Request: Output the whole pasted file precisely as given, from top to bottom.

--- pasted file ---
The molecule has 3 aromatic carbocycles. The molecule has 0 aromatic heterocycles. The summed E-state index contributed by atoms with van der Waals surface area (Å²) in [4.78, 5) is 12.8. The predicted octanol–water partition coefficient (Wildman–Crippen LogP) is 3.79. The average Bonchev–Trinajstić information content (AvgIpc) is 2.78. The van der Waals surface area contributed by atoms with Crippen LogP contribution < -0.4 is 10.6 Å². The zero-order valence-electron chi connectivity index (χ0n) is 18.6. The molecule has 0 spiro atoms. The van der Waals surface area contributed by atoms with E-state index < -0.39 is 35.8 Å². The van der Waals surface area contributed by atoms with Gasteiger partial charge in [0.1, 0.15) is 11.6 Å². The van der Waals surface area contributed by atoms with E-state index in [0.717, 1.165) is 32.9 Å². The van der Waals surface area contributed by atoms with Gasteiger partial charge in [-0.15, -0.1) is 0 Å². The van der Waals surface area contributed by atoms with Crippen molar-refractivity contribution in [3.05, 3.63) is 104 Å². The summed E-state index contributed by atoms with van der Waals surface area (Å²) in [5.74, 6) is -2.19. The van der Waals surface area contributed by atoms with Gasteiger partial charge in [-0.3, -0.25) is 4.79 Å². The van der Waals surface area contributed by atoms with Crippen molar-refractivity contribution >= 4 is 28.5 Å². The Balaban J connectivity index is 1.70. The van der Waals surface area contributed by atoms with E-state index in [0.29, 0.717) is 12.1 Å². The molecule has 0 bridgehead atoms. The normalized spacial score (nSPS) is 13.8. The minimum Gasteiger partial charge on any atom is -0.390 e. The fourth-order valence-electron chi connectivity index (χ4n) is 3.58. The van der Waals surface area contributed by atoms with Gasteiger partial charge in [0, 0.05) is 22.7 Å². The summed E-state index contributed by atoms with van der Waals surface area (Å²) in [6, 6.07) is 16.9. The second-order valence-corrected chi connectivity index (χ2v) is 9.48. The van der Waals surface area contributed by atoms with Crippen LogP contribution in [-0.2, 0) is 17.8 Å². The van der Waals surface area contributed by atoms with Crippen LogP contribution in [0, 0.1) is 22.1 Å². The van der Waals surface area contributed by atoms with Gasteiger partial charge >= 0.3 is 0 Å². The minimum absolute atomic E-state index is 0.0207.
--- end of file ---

The molecule has 3 aromatic carbocycles. The molecule has 0 aromatic heterocycles. The summed E-state index contributed by atoms with van der Waals surface area (Å²) in [4.78, 5) is 12.8. The predicted octanol–water partition coefficient (Wildman–Crippen LogP) is 3.79. The average Bonchev–Trinajstić information content (AvgIpc) is 2.78. The van der Waals surface area contributed by atoms with Crippen LogP contribution < -0.4 is 10.6 Å². The zero-order valence-electron chi connectivity index (χ0n) is 18.6. The molecule has 0 spiro atoms. The van der Waals surface area contributed by atoms with E-state index < -0.39 is 35.8 Å². The van der Waals surface area contributed by atoms with Gasteiger partial charge in [0.1, 0.15) is 11.6 Å². The van der Waals surface area contributed by atoms with E-state index in [0.717, 1.165) is 32.9 Å². The van der Waals surface area contributed by atoms with Gasteiger partial charge in [-0.15, -0.1) is 0 Å². The van der Waals surface area contributed by atoms with Crippen molar-refractivity contribution in [3.05, 3.63) is 104 Å². The summed E-state index contributed by atoms with van der Waals surface area (Å²) in [5.74, 6) is -2.19. The van der Waals surface area contributed by atoms with Gasteiger partial charge in [-0.3, -0.25) is 4.79 Å². The van der Waals surface area contributed by atoms with Crippen molar-refractivity contribution >= 4 is 28.5 Å². The Balaban J connectivity index is 1.70. The van der Waals surface area contributed by atoms with E-state index in [0.29, 0.717) is 12.1 Å². The molecule has 0 bridgehead atoms. The normalized spacial score (nSPS) is 13.8. The minimum Gasteiger partial charge on any atom is -0.390 e. The fourth-order valence-electron chi connectivity index (χ4n) is 3.58. The van der Waals surface area contributed by atoms with Gasteiger partial charge in [0, 0.05) is 22.7 Å². The summed E-state index contributed by atoms with van der Waals surface area (Å²) in [6, 6.07) is 16.9. The second-order valence-corrected chi connectivity index (χ2v) is 9.48. The van der Waals surface area contributed by atoms with Crippen LogP contribution in [-0.2, 0) is 17.8 Å². The van der Waals surface area contributed by atoms with Crippen LogP contribution in [0, 0.1) is 22.1 Å². The van der Waals surface area contributed by atoms with Gasteiger partial charge >= 0.3 is 0 Å². The minimum absolute atomic E-state index is 0.0207.